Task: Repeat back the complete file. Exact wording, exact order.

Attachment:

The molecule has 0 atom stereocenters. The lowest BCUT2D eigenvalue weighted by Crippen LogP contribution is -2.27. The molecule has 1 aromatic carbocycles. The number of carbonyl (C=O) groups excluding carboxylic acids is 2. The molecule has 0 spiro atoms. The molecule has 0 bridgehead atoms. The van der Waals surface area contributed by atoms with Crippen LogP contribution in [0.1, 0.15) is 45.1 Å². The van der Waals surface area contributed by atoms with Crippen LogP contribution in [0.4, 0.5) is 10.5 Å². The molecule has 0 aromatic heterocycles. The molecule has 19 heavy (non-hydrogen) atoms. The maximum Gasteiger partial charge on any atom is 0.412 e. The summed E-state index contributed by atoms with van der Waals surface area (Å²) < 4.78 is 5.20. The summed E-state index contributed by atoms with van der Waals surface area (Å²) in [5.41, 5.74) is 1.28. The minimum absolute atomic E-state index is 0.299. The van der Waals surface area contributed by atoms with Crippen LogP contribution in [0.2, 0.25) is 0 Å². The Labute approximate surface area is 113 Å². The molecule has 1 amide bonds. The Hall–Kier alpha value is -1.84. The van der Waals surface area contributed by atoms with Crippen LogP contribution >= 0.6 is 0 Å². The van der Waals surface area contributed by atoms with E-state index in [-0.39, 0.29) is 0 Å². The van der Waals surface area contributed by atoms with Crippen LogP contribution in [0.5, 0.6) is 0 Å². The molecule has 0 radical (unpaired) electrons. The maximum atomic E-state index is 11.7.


The molecule has 0 atom stereocenters. The lowest BCUT2D eigenvalue weighted by Crippen LogP contribution is -2.27. The molecule has 1 aromatic carbocycles. The number of carbonyl (C=O) groups excluding carboxylic acids is 2. The molecule has 0 spiro atoms. The molecule has 0 bridgehead atoms. The van der Waals surface area contributed by atoms with Crippen LogP contribution in [0.1, 0.15) is 45.1 Å². The van der Waals surface area contributed by atoms with Crippen LogP contribution in [0.4, 0.5) is 10.5 Å². The molecule has 0 aromatic heterocycles. The molecule has 19 heavy (non-hydrogen) atoms. The maximum Gasteiger partial charge on any atom is 0.412 e. The summed E-state index contributed by atoms with van der Waals surface area (Å²) < 4.78 is 5.20. The summed E-state index contributed by atoms with van der Waals surface area (Å²) in [5.41, 5.74) is 1.28. The minimum absolute atomic E-state index is 0.299. The van der Waals surface area contributed by atoms with Crippen LogP contribution in [0.2, 0.25) is 0 Å². The Labute approximate surface area is 113 Å². The molecule has 1 amide bonds. The Hall–Kier alpha value is -1.84. The van der Waals surface area contributed by atoms with Crippen LogP contribution >= 0.6 is 0 Å². The van der Waals surface area contributed by atoms with E-state index in [-0.39, 0.29) is 0 Å². The van der Waals surface area contributed by atoms with Crippen LogP contribution in [0.5, 0.6) is 0 Å². The molecule has 0 radical (unpaired) electrons. The maximum atomic E-state index is 11.7.